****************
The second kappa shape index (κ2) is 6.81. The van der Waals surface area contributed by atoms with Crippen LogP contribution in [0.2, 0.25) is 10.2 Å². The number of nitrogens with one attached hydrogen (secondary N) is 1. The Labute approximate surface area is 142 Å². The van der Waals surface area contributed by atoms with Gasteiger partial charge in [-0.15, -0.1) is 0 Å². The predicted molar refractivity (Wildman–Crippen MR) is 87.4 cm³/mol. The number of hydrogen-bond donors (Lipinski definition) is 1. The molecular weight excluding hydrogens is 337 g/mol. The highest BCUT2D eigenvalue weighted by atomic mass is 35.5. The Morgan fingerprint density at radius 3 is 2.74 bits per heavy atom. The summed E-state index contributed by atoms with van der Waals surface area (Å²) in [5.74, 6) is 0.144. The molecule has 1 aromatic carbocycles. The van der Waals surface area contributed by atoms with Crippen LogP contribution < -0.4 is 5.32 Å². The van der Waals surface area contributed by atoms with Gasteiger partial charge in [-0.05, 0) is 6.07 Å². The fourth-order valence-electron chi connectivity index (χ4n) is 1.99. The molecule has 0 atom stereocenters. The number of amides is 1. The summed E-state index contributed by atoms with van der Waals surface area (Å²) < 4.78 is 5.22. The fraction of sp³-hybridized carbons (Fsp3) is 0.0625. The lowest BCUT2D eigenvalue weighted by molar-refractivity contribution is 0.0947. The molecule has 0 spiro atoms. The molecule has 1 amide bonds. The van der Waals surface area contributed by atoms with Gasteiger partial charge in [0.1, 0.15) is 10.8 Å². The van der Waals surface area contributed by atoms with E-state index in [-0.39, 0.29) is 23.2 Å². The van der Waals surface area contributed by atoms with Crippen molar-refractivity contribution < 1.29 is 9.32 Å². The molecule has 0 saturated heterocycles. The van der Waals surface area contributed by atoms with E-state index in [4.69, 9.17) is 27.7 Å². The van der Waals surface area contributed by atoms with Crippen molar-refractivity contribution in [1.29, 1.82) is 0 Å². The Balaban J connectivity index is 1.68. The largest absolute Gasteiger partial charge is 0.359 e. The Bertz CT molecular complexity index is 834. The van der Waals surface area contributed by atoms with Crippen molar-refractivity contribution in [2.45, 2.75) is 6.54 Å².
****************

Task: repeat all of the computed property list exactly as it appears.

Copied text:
The second kappa shape index (κ2) is 6.81. The van der Waals surface area contributed by atoms with Crippen LogP contribution in [0.2, 0.25) is 10.2 Å². The number of nitrogens with one attached hydrogen (secondary N) is 1. The Labute approximate surface area is 142 Å². The van der Waals surface area contributed by atoms with Gasteiger partial charge in [-0.15, -0.1) is 0 Å². The predicted molar refractivity (Wildman–Crippen MR) is 87.4 cm³/mol. The number of hydrogen-bond donors (Lipinski definition) is 1. The molecular weight excluding hydrogens is 337 g/mol. The highest BCUT2D eigenvalue weighted by atomic mass is 35.5. The Morgan fingerprint density at radius 3 is 2.74 bits per heavy atom. The summed E-state index contributed by atoms with van der Waals surface area (Å²) in [5.74, 6) is 0.144. The molecule has 1 aromatic carbocycles. The van der Waals surface area contributed by atoms with Crippen LogP contribution < -0.4 is 5.32 Å². The van der Waals surface area contributed by atoms with Gasteiger partial charge in [-0.05, 0) is 6.07 Å². The fourth-order valence-electron chi connectivity index (χ4n) is 1.99. The molecule has 0 atom stereocenters. The number of amides is 1. The summed E-state index contributed by atoms with van der Waals surface area (Å²) < 4.78 is 5.22. The fraction of sp³-hybridized carbons (Fsp3) is 0.0625. The lowest BCUT2D eigenvalue weighted by molar-refractivity contribution is 0.0947. The molecule has 0 spiro atoms. The molecule has 1 amide bonds. The van der Waals surface area contributed by atoms with Gasteiger partial charge in [0.1, 0.15) is 10.8 Å². The van der Waals surface area contributed by atoms with E-state index in [-0.39, 0.29) is 23.2 Å². The van der Waals surface area contributed by atoms with Crippen molar-refractivity contribution < 1.29 is 9.32 Å². The molecule has 0 saturated heterocycles. The van der Waals surface area contributed by atoms with E-state index in [4.69, 9.17) is 27.7 Å². The van der Waals surface area contributed by atoms with Crippen molar-refractivity contribution in [1.29, 1.82) is 0 Å². The Balaban J connectivity index is 1.68. The largest absolute Gasteiger partial charge is 0.359 e. The Bertz CT molecular complexity index is 834. The van der Waals surface area contributed by atoms with Crippen molar-refractivity contribution in [2.45, 2.75) is 6.54 Å².